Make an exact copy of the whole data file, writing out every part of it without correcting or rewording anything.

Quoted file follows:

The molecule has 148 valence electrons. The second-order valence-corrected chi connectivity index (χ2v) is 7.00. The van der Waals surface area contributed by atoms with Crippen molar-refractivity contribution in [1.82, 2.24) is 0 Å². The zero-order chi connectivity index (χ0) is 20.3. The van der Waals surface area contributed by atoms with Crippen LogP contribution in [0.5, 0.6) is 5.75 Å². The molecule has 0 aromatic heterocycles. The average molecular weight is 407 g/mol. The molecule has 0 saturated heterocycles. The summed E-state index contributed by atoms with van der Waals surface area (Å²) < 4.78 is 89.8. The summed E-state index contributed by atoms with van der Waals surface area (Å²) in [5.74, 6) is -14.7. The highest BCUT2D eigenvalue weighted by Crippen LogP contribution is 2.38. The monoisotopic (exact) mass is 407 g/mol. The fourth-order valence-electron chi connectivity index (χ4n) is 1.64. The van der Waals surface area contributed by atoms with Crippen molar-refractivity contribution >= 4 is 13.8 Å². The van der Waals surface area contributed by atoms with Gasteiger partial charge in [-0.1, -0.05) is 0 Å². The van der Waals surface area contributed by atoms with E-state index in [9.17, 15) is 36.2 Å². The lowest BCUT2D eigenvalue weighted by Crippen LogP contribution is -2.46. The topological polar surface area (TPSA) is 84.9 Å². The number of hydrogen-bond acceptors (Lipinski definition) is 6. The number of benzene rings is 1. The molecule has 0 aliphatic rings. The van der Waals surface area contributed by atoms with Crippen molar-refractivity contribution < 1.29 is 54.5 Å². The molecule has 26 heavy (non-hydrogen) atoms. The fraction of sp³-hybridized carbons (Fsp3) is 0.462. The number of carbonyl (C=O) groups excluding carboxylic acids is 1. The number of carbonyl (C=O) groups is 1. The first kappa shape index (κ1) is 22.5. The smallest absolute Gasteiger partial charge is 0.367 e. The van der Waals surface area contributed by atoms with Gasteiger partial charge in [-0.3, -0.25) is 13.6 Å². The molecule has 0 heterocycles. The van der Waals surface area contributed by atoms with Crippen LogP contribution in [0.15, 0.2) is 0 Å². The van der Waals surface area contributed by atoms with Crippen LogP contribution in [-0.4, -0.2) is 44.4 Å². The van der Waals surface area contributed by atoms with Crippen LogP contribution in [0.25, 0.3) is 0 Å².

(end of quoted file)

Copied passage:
The molecule has 148 valence electrons. The second-order valence-corrected chi connectivity index (χ2v) is 7.00. The van der Waals surface area contributed by atoms with Crippen molar-refractivity contribution in [1.82, 2.24) is 0 Å². The zero-order chi connectivity index (χ0) is 20.3. The van der Waals surface area contributed by atoms with Crippen LogP contribution in [0.5, 0.6) is 5.75 Å². The molecule has 0 aromatic heterocycles. The average molecular weight is 407 g/mol. The molecule has 0 saturated heterocycles. The summed E-state index contributed by atoms with van der Waals surface area (Å²) < 4.78 is 89.8. The summed E-state index contributed by atoms with van der Waals surface area (Å²) in [5.74, 6) is -14.7. The highest BCUT2D eigenvalue weighted by Crippen LogP contribution is 2.38. The monoisotopic (exact) mass is 407 g/mol. The fourth-order valence-electron chi connectivity index (χ4n) is 1.64. The van der Waals surface area contributed by atoms with Crippen molar-refractivity contribution >= 4 is 13.8 Å². The van der Waals surface area contributed by atoms with Gasteiger partial charge in [-0.1, -0.05) is 0 Å². The van der Waals surface area contributed by atoms with E-state index in [9.17, 15) is 36.2 Å². The lowest BCUT2D eigenvalue weighted by Crippen LogP contribution is -2.46. The topological polar surface area (TPSA) is 84.9 Å². The number of hydrogen-bond acceptors (Lipinski definition) is 6. The number of benzene rings is 1. The molecule has 0 aliphatic rings. The van der Waals surface area contributed by atoms with Crippen molar-refractivity contribution < 1.29 is 54.5 Å². The molecule has 26 heavy (non-hydrogen) atoms. The fraction of sp³-hybridized carbons (Fsp3) is 0.462. The number of carbonyl (C=O) groups excluding carboxylic acids is 1. The number of carbonyl (C=O) groups is 1. The first kappa shape index (κ1) is 22.5. The smallest absolute Gasteiger partial charge is 0.367 e. The van der Waals surface area contributed by atoms with Gasteiger partial charge in [-0.3, -0.25) is 13.6 Å². The molecule has 0 heterocycles. The van der Waals surface area contributed by atoms with Crippen LogP contribution in [0.15, 0.2) is 0 Å². The van der Waals surface area contributed by atoms with Crippen LogP contribution in [-0.4, -0.2) is 44.4 Å². The van der Waals surface area contributed by atoms with Crippen LogP contribution in [0.25, 0.3) is 0 Å².